Certain display technologies (such as CRT and Plasma) when left with a static image for prolonged periods, end up with the static image burned into the screen. This is especially visible when viewing darkly lit content.
The burn in effect isn't limited to static images. A TV station's logo can burn into the screen as its position is fixed and visible for long periods or when viewing a lot of 4:3 content on a 16:9 Widescreen TV (at the original aspect ratio), the black bars on the sides of the screen can lose contrast with the rest of the display area.
WhiteWash Wizard can reduce and eliminate the burn in effect by slowly forcing pixels through a bright and dark cycle which can help restore their contrast range.
» version 1.00 - posted on 2009-11-19
EULA - End User License Agreement
This software is provided "as is" and any expressed or implied
warranties, including, but not limited to, the implied warranties
of merchantability and fitness for a particular purpose are
disclaimed. In no event shall the author or his contributors be
liable for any direct, indirect, incidental, special, exemplary,
or consequential damages (including, but not limited to,
procurement of substitute goods or services; loss of use, data,
or profits; or business interruption) however caused and on any
theory of liability, whether in contract, strict liability, or
tort (including negligence or otherwise) arising in any way out
of the use of this software, even if advised of the possibility
of such damage.
Use of this program commercially without prior consent of the
author is prohibited, violators will be prosecuted to the
full extent of the law.
Distribution or Sale of this program on digital media such as
Floppy Disks, DVD Discs, CD Discs and other transferrable or
removable media without the Author's consent is prohibited
unless the distribution is on a Magazine CD-Cover which is
given at no additional cost.
Use of this software as a third party program without prior
consent of the author is prohibited, even if the 3rd party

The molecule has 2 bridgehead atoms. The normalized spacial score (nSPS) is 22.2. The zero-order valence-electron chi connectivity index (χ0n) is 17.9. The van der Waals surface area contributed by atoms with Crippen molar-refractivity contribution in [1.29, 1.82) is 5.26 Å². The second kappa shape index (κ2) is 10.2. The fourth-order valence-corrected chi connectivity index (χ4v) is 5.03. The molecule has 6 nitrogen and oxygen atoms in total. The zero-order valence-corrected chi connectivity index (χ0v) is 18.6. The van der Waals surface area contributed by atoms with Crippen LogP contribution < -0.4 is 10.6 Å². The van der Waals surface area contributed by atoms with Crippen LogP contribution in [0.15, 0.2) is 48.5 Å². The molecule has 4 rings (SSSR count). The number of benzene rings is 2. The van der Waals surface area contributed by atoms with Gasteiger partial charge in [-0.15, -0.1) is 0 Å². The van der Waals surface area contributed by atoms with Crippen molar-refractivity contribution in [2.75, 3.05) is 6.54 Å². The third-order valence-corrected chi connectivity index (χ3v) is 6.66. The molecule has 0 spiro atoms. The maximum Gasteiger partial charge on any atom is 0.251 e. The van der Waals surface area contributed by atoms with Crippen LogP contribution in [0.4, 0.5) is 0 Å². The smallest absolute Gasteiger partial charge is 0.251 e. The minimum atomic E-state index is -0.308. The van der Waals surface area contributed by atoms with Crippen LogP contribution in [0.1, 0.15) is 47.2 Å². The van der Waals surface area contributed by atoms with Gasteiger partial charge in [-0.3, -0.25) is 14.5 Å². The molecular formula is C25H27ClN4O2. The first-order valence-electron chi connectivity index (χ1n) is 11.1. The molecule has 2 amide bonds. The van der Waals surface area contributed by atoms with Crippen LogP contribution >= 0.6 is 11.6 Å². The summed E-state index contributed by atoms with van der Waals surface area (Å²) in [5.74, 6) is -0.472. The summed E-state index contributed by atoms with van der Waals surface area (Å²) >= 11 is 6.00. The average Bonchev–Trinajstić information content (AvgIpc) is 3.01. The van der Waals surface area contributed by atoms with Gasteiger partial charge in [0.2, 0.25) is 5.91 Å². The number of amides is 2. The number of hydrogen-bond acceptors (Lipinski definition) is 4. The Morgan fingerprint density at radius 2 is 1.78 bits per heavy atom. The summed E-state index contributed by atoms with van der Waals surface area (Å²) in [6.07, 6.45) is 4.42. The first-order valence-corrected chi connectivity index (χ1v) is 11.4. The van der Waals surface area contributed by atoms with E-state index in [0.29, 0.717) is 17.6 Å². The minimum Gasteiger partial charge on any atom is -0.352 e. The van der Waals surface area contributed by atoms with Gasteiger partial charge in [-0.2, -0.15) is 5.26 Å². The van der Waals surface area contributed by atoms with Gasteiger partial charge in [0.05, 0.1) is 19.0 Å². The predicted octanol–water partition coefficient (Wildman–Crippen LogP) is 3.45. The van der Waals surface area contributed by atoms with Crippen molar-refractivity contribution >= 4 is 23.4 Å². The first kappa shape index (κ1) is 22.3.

program is free in nature.
Modification of this program or any of it's documentation is
Content providers are using the Microsoft digital rights
management technology for Windows Media ("WM-DRM") to protect
the integrity of their content ("Secure Content") so that their
intellectual property, including copyright, in such content is
not misappropriated. Portions of this software and other third
party applications ("WM-DRM Software") use WM-DRM to transfer or
play Secure Content. If the WM-DRM Software's security has been
compromised, owners of Secure Content ("Secure Content Owners")
may request that Microsoft revoke the WM-DRM Software's right to
copy, display, transfer and/or play Secure Content. Revocation
does not alter the WM-DRM Software's ability to play unprotected
content. A list of revoked WM-DRM Software is sent to your
computer whenever you download a license for Secure Content from
the Internet. Microsoft may, in conjunction with such a license,
also download revocation lists onto your computer on behalf of
Secure Content Owners. Secure Content Owners may also require
you to upgrade some of the WM-DRM components distributed with
this software ("WM-DRM Upgrades") before accessing their content.
When you attempt to play such content, WM-DRM Software built by
Microsoft will notify you that a WM-DRM Upgrade is required and
then ask for your consent before the WM-DRM Upgrade is
downloaded. WM-DRM Software used by third parties may do the
same. If you decline the upgrade, you will not be able to access
content that requires the WM-DRM Upgrade; however, you will still
be able to access unprotected content and Secure Content that
does not require the upgrade.